Brian Williams, agricultural economist, Mississippi State University, says peanut demand has been strong, but not robust enough to keep up with the huge 2015 crop. “I suspect prices will drop with the big supply. At a minimum, profitable crop options will play at least a small role in 2016 peanut planting decisions,” he notes. “I think peanut acreage will have a slight drop in 2016 due to caps on total PLC payments and storage issues from the 2015 carryover.”
Spearman believes 2016 acreage will drop from the 1.6 million acres of 2015, with the decline tempered by a lack of crop alternatives—cotton in the 60-cent range, corn below $4, or soybeans hovering above $8.50. If the alternatives remain unattractive, producers may fall back on peanuts again. “Getting close to planting time, peanut acreage will really play off the price performance of corn and cotton,” Spearman says.
Based on the whims of 2015, rice acreage might appear headed down in 2016, but numbers may remain steady after commodity realization. A lot of rice is still held on-farm as producers wait for price improvements. Many operations equipped with adequate storage are holding rice at least into 2016. “If they can get close to $6 per bushel rice, they’ll pull the trigger. However, reaching such a price is very unlikely,” says Jarrod Hardke, University of Arkansas System Division of Agriculture rice Extension agronomist. “A lot of that will be dictated by production estimates in January 2016.”
Rice growers won’t run to $8.50 soybeans. Ballpark input costs come in at $350 per acre on soybeans and $700 per acre on rice. Soybeans are a safer bet, but rice’s yield potential can bring a windfall. “Beans in the teens would be a different conversation,” says Hardke.
As the No. 1 rice-producing state, Arkansas’ yield is estimated at 164 bu. per acre, compared to 168 bu. per acre in 2014. Hardke believes the yield number will stay down and deliver a price bump considering the size of Arkansas’ rice footprint—1.3 million acres. “Ultimately, I feel it’ll be 155-160 bu. per acre. Move the yield from 164 to below 160 and you’ll see a market impact.”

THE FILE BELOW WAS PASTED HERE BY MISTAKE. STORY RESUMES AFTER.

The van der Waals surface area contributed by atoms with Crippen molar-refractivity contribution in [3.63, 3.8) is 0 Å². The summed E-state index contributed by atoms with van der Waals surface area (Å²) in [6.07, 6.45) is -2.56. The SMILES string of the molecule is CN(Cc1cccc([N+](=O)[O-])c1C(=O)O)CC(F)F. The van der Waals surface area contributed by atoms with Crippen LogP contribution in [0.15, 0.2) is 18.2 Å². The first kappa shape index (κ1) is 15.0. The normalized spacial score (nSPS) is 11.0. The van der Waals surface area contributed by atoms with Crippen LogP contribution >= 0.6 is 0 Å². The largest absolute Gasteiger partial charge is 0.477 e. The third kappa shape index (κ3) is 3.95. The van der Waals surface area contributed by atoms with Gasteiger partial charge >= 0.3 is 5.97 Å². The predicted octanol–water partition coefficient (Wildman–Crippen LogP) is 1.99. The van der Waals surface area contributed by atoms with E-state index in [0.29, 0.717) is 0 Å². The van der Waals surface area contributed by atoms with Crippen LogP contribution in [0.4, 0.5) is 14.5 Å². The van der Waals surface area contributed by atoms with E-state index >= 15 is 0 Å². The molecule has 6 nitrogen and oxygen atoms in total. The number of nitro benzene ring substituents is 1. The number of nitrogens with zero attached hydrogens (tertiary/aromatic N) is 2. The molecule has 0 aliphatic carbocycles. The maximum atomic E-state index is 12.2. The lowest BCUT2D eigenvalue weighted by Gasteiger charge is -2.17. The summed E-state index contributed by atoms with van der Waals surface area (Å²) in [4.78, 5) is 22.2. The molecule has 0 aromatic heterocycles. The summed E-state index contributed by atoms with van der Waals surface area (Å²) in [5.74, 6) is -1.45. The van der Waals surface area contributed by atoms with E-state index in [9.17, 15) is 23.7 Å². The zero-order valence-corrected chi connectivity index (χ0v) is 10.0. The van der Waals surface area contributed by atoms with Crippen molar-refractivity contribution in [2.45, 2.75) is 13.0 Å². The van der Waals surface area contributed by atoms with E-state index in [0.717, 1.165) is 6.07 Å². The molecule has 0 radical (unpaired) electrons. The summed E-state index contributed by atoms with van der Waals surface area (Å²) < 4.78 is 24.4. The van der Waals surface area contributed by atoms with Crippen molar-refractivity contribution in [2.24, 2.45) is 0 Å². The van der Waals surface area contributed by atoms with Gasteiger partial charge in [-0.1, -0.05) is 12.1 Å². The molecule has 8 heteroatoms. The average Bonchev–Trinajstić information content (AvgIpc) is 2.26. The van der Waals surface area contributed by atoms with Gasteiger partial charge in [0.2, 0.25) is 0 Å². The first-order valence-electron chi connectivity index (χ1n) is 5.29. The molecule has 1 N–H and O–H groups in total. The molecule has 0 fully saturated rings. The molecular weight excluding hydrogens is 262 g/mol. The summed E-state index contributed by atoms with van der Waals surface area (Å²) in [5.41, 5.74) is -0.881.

Certainly, 2015 prices aren’t getting farmers charged to plant rice in 2016. Yet, Louisiana State University AgCenter economist Kurt Guidry doesn’t see a shift away from rice. “I think acreage will remain steady and might even come with a slight increase. We had 2.6 million U.S. rice acres in 2015 and I could see it getting to 2.8 million in 2016.”
In Louisiana, most of the rice crop is in the southern part of the state where there’s not much choice related to crop alternatives. “It’s almost rice or nothing,” Guidry says. “With a short crop, maybe prices will strengthen. There has to be more than a small change to get producers excited about planting rice next year.”
On the export side of the table, Cuba’s historical demand for U.S. rice and its proximity bode well for rice farmers, says Williams. “Also, the Trans-Pacific Partnership will remove trade barriers. Despite those international benefits on the horizon, they probably won’t influence 2016 plantings.”
Cuba’s market would consume a significant percentage of U.S. rice. China is also on the sidelines, and its purchasing power would pull a deep scoop from the U.S. marketing bin. If all the international stars line up, rice acreage could break records in the near-future. However, such conjecture may be empty in regard to 2016 plantings.
Estimates dictate the markets for cotton, peanuts and rice. The acreage and price needles will shift multiple times as the next year unfolds. Competing crops, economic temperature, international pressure and Mother Nature will hold sway in a sluggish market as watch-and-wait producers take it all in and prepare for 2016.